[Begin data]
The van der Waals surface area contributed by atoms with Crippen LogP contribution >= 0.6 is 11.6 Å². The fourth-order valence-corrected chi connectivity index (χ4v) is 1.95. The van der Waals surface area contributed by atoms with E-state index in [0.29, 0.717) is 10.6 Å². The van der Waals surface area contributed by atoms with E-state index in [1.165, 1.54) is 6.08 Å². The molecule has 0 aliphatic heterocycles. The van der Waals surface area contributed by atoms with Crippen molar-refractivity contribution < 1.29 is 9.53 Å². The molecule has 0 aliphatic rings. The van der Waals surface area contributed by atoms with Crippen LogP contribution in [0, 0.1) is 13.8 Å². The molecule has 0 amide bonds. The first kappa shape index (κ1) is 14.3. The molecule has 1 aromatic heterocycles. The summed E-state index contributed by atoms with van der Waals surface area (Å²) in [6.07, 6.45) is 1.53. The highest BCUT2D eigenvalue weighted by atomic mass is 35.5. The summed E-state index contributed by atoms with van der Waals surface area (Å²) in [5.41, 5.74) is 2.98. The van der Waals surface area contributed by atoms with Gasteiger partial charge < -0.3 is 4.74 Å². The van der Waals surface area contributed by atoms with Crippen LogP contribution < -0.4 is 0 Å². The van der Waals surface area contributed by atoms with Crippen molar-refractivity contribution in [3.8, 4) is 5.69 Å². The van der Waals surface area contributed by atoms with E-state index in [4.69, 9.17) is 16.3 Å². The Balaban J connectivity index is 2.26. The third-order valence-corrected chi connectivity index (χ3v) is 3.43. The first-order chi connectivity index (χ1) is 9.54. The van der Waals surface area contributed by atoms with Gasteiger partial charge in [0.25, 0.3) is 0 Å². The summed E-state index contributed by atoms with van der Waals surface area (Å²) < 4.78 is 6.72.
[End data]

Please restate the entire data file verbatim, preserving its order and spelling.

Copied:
The van der Waals surface area contributed by atoms with Crippen LogP contribution >= 0.6 is 11.6 Å². The fourth-order valence-corrected chi connectivity index (χ4v) is 1.95. The van der Waals surface area contributed by atoms with E-state index in [0.29, 0.717) is 10.6 Å². The van der Waals surface area contributed by atoms with E-state index in [1.165, 1.54) is 6.08 Å². The molecule has 0 aliphatic heterocycles. The van der Waals surface area contributed by atoms with Crippen molar-refractivity contribution < 1.29 is 9.53 Å². The molecule has 0 aliphatic rings. The van der Waals surface area contributed by atoms with Crippen LogP contribution in [0, 0.1) is 13.8 Å². The molecule has 0 amide bonds. The first kappa shape index (κ1) is 14.3. The molecule has 1 aromatic heterocycles. The summed E-state index contributed by atoms with van der Waals surface area (Å²) in [6.07, 6.45) is 1.53. The highest BCUT2D eigenvalue weighted by atomic mass is 35.5. The summed E-state index contributed by atoms with van der Waals surface area (Å²) in [5.41, 5.74) is 2.98. The van der Waals surface area contributed by atoms with Gasteiger partial charge < -0.3 is 4.74 Å². The van der Waals surface area contributed by atoms with Crippen LogP contribution < -0.4 is 0 Å². The van der Waals surface area contributed by atoms with Crippen molar-refractivity contribution in [3.8, 4) is 5.69 Å². The van der Waals surface area contributed by atoms with E-state index in [4.69, 9.17) is 16.3 Å². The Balaban J connectivity index is 2.26. The third-order valence-corrected chi connectivity index (χ3v) is 3.43. The first-order chi connectivity index (χ1) is 9.54. The van der Waals surface area contributed by atoms with Gasteiger partial charge in [0.25, 0.3) is 0 Å². The summed E-state index contributed by atoms with van der Waals surface area (Å²) < 4.78 is 6.72.